Every time I open the App Store on my iPad, after about 30 seconds, a message appears saying that a number of apps "could not be purchased at this time." This problem seems to originate by attempting to download an app or an update, then canceling when it prompts me for my password. Even if I download it successfully at a later time, the notice persists.

How can I stop this notice from appearing?

  • 1
    Are there any items in your "downloads" list (see iTunes iPad app) Mar 1, 2012 at 22:14
  • @JasonSalaz No, there aren't.
    – Tuesday
    Mar 2, 2012 at 4:06
  • I've had the same problem lately, but I don't need to cancel the password dialog to have it pop up. It notified me of songs as well as apps, but some of them seem to have been cleared somehow automatically. (I.e. there used to be 6 items, now there's just 3.)
    – Lizzan
    Mar 2, 2012 at 7:25
  • I've got the same problem - and it tells me that it can't purchase a free Instagram app, that is already installed. I think that's somehow connected with several iTunes accounts when an app is purchased in two of them. Mar 2, 2012 at 12:14
  • @PavelSupruniuk That explanation doesn't make sense with my setup.
    – Tuesday
    Apr 3, 2012 at 20:43

1 Answer 1


This thread on Apple Support Communities has an extensive discussion of the problem. People there deserve credit for finding this solution.

It seems to be caused by a problem in the internal SQLite database file that iOS uses to track downloads from and journal interactions with the App Store. The solution is to wipe the file. The file itself isn't really important; for the most part, it's just a local record of past downloads. AFAIK, the only supported thing you can do to clear that database is a full wipe and restore from backup; however, the free tool iExplorer is able to delete it.

In the iExplorer interface:

  1. Open your device, and navigate to Media > Downloads
  2. In the Downloads folder, you’ll find a file called ‘downloads.[some number].sqlitedb’
  3. Delete that file (Optionally: back it up first.)
  4. Reboot your iOS device. (A clean, empty version of the sqlite database will automatically be created.)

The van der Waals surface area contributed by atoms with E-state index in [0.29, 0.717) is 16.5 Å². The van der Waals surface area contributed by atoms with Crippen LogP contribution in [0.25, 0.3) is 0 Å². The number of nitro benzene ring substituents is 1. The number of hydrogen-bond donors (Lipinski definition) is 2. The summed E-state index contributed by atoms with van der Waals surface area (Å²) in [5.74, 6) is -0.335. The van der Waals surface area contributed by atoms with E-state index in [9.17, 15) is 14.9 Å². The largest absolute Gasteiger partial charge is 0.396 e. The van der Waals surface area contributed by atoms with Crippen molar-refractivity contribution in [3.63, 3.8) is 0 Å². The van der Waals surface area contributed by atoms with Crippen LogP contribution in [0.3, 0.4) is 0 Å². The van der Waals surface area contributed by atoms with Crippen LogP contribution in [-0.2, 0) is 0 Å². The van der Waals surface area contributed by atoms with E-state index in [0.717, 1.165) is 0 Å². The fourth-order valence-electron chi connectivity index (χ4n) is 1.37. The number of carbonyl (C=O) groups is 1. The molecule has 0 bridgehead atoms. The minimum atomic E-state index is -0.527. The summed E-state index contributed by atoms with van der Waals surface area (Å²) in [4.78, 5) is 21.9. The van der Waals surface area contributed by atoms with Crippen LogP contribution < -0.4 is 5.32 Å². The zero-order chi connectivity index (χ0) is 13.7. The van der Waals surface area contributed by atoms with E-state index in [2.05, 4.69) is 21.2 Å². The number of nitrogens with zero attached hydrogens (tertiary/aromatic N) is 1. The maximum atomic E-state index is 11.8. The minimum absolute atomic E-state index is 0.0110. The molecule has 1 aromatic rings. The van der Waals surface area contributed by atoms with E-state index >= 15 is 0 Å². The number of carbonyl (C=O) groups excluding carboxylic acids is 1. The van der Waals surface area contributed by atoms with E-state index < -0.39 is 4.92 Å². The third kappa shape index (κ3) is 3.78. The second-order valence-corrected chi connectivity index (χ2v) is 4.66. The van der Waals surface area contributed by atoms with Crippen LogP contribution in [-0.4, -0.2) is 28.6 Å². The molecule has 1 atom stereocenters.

Ta-da! You should be free of that problem... unless some future download re-triggers the underlying bug. (Only Apple can fix that.)

For those curious:

I did some poking around in that SQLite database. It seems that there’s a bug somewhere that is resulting in occasional entries in there with a flag indicating they need to be purchased -- but the App Store itself rejects the purchase attempt for reasons such as “you’ve already purchased that app”.

Specifically, a value of 1 in the ‘is_purchase’ field of the ‘download’ table in that sqlitedb file seems to exactly correspond with the name and count of apps that “cannot be purchased” in the super-annoying dialog box.

  • I tried many different things, and this was the only one that worked for me. Aug 4, 2012 at 16:42
  • This seemed so much more logical a solution than the many "swing the phone through the air whilst dancing on one foot" theories out there, but unfortunately didn't work for me :( FWIW the download table in my SQLite DB was empty.
    – mluisbrown
    Feb 6, 2014 at 17:12
  • Well, this was from two years ago, when iOS 5 was current. I'm not surprised if the inner workings have change since then (although it's disappointing to hear that people are still encountering this issue, or one like it.) Mar 1, 2014 at 20:23

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